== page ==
Real Selective Persecution

Discussion in 'Current Events' started by rtwngAvngr, Feb 11, 2004.

  1. rtwngAvngr

    rtwngAvngr Guest

    Jan 5, 2004
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    Most celebrity addicts are applauded for seeking treatment.
    Prosecutors decline Rush Limbaugh's plea offer
    Associated Press

    WEST PALM BEACH, Fla. - Prosecutors rejected a deal Rush Limbaugh's attorney suggested that would have seen the conservative radio commentator enter a drug intervention program rather than face charges for illegally obtaining prescription painkillers, records show.

    Instead, Palm Beach County prosecutors wanted Limbaugh to plead guilty to the third-degree felony of "doctor shopping" - visiting several doctors to receive duplicate prescriptions of a controlled narcotic.

    According to records of exchanges between prosecutors and Limbaugh's attorney, the prosecutors' offer included three years' probation, participation in a drug treatment program and random drug testing. Limbaugh has been under investigation for months, has not been arrested and no charges have been filed.

    Limbaugh's attorney, Roy Black, dismissed the prosecutors' offer and pointed in his letters to a state policy against prosecuting addicts. Black said Palm Beach State Attorney Barry Krischer had told him prosecutors instead go after drug dealers and doctors who illegally prescribe medications.

    Limbaugh's attorneys began discussing the case with prosecutors in early October - more than a week before Limbaugh stunned listeners by admitting he was addicted to prescription painkillers and would leave his show for five weeks to enter rehab.

    The letters and court records were first obtained by the South Florida Sun-Sentinel through a public records request and disclosed in a story the newspaper published Friday.

    In an attempt to head off charges, Black wrote prosecutors on Dec. 11 to suggest that his client enter a court-sponsored drug intervention program without a guilty plea.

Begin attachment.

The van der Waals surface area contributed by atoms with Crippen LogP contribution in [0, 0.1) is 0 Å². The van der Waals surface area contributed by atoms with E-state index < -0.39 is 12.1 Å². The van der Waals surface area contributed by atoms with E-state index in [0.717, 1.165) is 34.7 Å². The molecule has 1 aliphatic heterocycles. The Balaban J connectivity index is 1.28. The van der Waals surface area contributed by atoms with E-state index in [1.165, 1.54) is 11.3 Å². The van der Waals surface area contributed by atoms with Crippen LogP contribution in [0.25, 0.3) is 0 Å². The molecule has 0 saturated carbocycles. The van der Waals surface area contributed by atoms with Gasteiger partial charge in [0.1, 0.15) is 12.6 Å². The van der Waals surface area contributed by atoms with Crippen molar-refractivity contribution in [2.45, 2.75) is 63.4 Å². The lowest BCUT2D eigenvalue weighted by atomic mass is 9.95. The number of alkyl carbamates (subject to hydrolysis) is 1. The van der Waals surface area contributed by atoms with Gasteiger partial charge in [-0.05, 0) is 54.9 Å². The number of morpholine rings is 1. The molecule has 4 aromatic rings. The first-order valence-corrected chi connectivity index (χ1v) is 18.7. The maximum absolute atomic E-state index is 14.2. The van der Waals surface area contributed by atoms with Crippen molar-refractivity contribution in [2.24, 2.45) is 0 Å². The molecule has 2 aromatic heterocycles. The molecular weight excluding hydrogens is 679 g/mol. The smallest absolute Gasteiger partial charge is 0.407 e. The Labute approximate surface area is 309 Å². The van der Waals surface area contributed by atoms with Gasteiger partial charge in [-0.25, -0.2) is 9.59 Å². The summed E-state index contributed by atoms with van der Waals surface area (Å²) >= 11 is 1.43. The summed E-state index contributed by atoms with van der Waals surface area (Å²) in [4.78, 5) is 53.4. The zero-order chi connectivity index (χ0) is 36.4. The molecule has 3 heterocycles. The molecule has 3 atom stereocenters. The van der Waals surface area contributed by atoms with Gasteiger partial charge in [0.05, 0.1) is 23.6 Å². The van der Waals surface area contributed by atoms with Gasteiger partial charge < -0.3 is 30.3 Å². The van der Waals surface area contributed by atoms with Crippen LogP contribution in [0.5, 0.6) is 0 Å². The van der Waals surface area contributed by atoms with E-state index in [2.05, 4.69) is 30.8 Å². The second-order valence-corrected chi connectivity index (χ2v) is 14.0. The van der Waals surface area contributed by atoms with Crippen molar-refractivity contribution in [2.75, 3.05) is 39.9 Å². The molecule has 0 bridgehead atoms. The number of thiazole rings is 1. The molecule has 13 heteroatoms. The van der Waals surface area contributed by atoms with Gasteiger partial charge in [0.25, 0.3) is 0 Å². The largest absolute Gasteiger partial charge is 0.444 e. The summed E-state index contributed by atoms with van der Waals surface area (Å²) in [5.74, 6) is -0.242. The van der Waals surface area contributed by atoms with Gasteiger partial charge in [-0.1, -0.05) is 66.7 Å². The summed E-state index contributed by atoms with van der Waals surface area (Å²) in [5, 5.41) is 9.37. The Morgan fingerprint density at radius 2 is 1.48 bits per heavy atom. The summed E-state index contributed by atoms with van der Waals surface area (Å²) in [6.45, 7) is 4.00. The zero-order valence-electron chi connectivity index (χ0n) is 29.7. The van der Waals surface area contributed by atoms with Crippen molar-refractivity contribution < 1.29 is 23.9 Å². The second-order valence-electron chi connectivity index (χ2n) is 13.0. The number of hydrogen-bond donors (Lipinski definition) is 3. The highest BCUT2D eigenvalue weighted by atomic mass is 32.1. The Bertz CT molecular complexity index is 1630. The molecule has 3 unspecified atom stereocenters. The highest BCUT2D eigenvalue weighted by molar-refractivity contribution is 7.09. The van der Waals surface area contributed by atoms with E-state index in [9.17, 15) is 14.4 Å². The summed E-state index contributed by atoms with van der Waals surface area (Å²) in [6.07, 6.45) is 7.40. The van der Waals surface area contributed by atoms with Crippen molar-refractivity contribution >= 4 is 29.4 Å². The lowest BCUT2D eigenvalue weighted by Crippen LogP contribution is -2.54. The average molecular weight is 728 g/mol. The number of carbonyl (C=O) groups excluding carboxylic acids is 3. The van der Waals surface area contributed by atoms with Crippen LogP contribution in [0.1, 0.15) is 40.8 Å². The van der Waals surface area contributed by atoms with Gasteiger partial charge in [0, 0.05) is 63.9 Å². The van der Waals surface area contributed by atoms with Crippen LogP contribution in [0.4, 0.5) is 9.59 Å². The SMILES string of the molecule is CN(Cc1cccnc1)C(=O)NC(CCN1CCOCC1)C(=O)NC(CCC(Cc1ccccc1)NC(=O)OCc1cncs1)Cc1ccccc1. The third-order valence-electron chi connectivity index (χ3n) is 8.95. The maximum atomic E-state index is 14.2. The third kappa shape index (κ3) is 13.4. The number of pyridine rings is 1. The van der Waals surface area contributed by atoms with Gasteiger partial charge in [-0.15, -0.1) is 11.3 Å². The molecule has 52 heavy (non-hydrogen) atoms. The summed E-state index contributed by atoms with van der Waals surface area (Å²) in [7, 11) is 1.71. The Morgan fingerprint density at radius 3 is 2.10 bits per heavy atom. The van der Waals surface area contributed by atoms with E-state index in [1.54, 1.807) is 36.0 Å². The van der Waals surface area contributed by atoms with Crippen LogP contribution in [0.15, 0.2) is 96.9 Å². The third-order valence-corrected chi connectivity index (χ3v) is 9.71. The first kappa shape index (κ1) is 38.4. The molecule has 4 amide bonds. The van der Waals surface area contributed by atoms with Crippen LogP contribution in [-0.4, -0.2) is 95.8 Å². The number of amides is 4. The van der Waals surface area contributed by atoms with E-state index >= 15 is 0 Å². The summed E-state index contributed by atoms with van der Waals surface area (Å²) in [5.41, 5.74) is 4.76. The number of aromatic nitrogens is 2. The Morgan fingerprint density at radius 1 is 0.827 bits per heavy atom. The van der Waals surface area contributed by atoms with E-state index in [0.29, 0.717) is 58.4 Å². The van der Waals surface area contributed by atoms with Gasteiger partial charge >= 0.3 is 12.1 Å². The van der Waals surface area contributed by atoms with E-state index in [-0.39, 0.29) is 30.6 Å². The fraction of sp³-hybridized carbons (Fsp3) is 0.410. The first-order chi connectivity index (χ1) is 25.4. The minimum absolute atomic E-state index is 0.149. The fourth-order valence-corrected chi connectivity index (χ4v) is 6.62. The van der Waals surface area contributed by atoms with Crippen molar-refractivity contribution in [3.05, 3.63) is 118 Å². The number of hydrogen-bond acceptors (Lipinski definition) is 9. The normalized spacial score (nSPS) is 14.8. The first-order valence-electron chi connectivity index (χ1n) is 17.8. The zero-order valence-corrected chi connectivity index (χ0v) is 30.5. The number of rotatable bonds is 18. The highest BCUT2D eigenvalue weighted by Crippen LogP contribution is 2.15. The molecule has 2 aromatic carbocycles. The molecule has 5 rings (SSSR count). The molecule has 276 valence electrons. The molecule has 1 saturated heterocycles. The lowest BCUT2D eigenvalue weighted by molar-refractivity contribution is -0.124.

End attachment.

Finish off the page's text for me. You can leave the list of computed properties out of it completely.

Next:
"I believe this proposal would be in keeping with the public interest," Black wrote. "The public is better served by treating addicts as patients rather than criminals."

    Prosecutor James Martz wrote back on Dec. 15 that an intervention program alone was not sufficient. He said prosecutors had enough evidence to support more than 10 felony charges.

    Martz said a guilty plea would allow prosecutors to drop their efforts to unseal Limbaugh's medical records.

    On. Dec. 22, Limbaugh's attorneys denied to reporters that he was seeking a deal. It was unclear Friday whether the prosecution offer is still on the table.

    In a statement Friday, Black called the prosecutors' offer "ludicrous." He said he was asking "for the same treatment anyone else in this situation would receive" and said the state's response was "consistent with their double standard in this case."

    "The facts are: Mr. Limbaugh went to these doctors to relieve chronic, intractable pain; there was no doctor shopping," Black said.

    Black criticized the letters' release, saying it violates the Florida statutes, the rules of procedure and evidence, and Florida Bar Rules. In his Dec. 11 letter marked "confidential," Black listed Florida statutes that showed why it should not be released.

    "Because the state has no case against Mr. Limbaugh they continually seek to discredit him in the media," Black said in Friday's statement.

    But prosecutors said they consulted with public records experts from the Florida Attorney General's office and the Florida Bar because they were worried that releasing the letter could raise questions of professional responsibility.

    But those experts said that Florida's public records law takes precedence, adding that there was an ethical and legal obligation to release the letter.

    Prosecutors began their investigation of Limbaugh, 53, last year, after his former maid told them she was Limbaugh's longtime supplier of prescription painkillers.

    The investigation is being held up while an appeals court decides whether investigators should have access to Limbaugh's medical records. Investigators seized them in November, but courts have ordered them sealed. Limbaugh's attorneys have argued that the seizure violated his privacy rights.

    Limbaugh and his attorneys argue that the investigation is politically motivated and that the medical records would only prove Limbaugh was prescribed painkillers for a serious medical condition, leading to his addiction.

    Limbaugh has also repeatedly criticized the investigation during his nationwide radio show and has accused authorities of leaking information to damage his reputation. His show reaches some 600 markets and about 20 million listeners a week.

    Palm Beach County State Attorney spokesman Mike Edmondson declined comment Friday.

    Krischer, the state attorney, has repeatedly said prosecutors are protecting Limbaugh's rights and that he is presumed innocent.

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